Own technology

“Passengers are showing a strong preference to use their own technology, where they have the option,” SITA said. “This gives them the freedom to complete tasks and prepare for travel at their own pace. Not surprisingly … the highest levels of satisfaction are attained in the early stages of the journey, such as flight booking and check-in where personal technology usage is most prevalent.”

The careful planner will usually try to anticipate potential disruptions in the air travel journey and plan ahead, Laverriere pointed out. These passengers are the most likely to print boarding passes at home, check-in at home and arrive early to the airport.

The hyper-connected passengers are “really looking at efficiencies,” Laverriere said. “They want to optimize their time. They use mobile technologies. They organize their journey with pre-planned movies to watch and newspapers and books to read on their own mobile devices. They want to be in control.”

The highest proportion of hyper-connected passengers in the world can be found in China, where 24% identify as such, according to SITA, which notes that Chinese airlines are taking notice: 80% have Wi-Fi connected aircraft and 100% are investing in mobile-based services.

Satisfied with technology

Which type of passenger is most satisfied? According to SITA, pampered passengers are “significantly more satisfied” than the other types. SITA added that “this may be due to the fact that this persona travels more frequently on average and thus has more experience, reducing stress and lifting their positive emotions.”

As has been the case in previous SITA Passenger IT surveys, passengers are broadly happy with using technology in the air travel journey—the time has long since passed when airlines were concerned that passengers would rebel over interacting with technology rather than people. “Even if a passenger is not satisfied with self-service technology, they tend to try an alternative one rather than revert to human contact,” the survey said.

Today, 92% of passengers are using technology to make their flight bookings (75% via a website, 16% using mobile apps and 1% using airport kiosks). Of the remaining 8% of passengers that do not currently use self-service technology, around a third (32%) said they intend to start using website booking, with a further 8% intending to switch to using a mobile app. In addition, there has been a “strong push toward off-airport check-in,” the survey said, with 43% of passengers using web or mobile check-in for their last flight, and 57% intending to use it for their next flight.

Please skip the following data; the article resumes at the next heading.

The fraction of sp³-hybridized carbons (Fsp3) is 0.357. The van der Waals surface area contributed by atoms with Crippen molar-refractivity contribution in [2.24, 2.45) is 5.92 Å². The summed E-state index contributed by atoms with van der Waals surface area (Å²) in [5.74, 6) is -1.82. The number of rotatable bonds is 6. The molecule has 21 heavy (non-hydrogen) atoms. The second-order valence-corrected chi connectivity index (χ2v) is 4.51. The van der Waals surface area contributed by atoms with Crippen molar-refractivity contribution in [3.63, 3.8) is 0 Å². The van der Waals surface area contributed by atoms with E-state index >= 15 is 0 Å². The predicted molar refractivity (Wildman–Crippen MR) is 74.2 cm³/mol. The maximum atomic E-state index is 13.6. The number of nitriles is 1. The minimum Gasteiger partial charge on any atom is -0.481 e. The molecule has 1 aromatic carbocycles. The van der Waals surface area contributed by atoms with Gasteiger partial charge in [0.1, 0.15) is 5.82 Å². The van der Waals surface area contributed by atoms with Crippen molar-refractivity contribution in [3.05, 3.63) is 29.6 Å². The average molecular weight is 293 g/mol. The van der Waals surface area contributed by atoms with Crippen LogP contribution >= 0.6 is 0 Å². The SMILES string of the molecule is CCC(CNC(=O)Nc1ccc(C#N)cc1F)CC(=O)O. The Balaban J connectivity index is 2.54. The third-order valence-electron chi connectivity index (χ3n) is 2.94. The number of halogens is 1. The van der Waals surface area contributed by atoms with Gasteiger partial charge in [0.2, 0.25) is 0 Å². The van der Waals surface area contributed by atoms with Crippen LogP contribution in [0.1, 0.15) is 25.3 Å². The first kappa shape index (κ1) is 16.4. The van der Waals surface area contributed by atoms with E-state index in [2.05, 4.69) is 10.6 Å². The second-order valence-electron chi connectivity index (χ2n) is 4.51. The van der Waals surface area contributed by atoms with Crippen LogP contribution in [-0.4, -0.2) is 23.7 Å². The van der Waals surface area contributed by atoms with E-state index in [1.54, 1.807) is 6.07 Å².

The survey said that, although web check-in was likely to remain the most popular choice, “usage of mobile apps is the fastest growing check-in channel,” with 21% of passengers planning to use one—up from 12% at present.

Needing improvement

According to SITA, the areas of the air travel journey with the least number of self-service technology options are the areas with which passengers report the least satisfaction: security screening, passport control and baggage collection. “These are points of the journey where technology currently plays a limited role and passengers have little control or choice,” the survey said.

SITA CEO Francesco Violante said airlines and airports should adopt more self-service technology in these processes: “Knowing that passengers prefer using their own devices and self-service technology throughout the journey should encourage airlines, airports and government to examine how they can transform the experience at security, border control and baggage collection.”

Satisfaction rises again when passengers move on to airport dwell time, boarding and the onboard experience, but takes a big hit during baggage collection on arrival.

To improve satisfaction regarding checked baggage, airlines are starting to offer more self-service and even off-airport options for bag tagging. Although airport kiosks are currently the most popular self-service technology for checking bags (17% of passengers surveyed used them for bag-tagging on their last flight), off-airport options, such as home printing and permanent bag-tags, “are starting to grow in popularity, albeit from a low base,” the survey said.

SITA acknowledged that the use of off-airport bag-tagging technology was “still at a very early stage,” with few airlines offering it and uptake accordingly low. “However, it removes another step of airport processing, which is good for the industry and offers passengers more choice,” SITA said.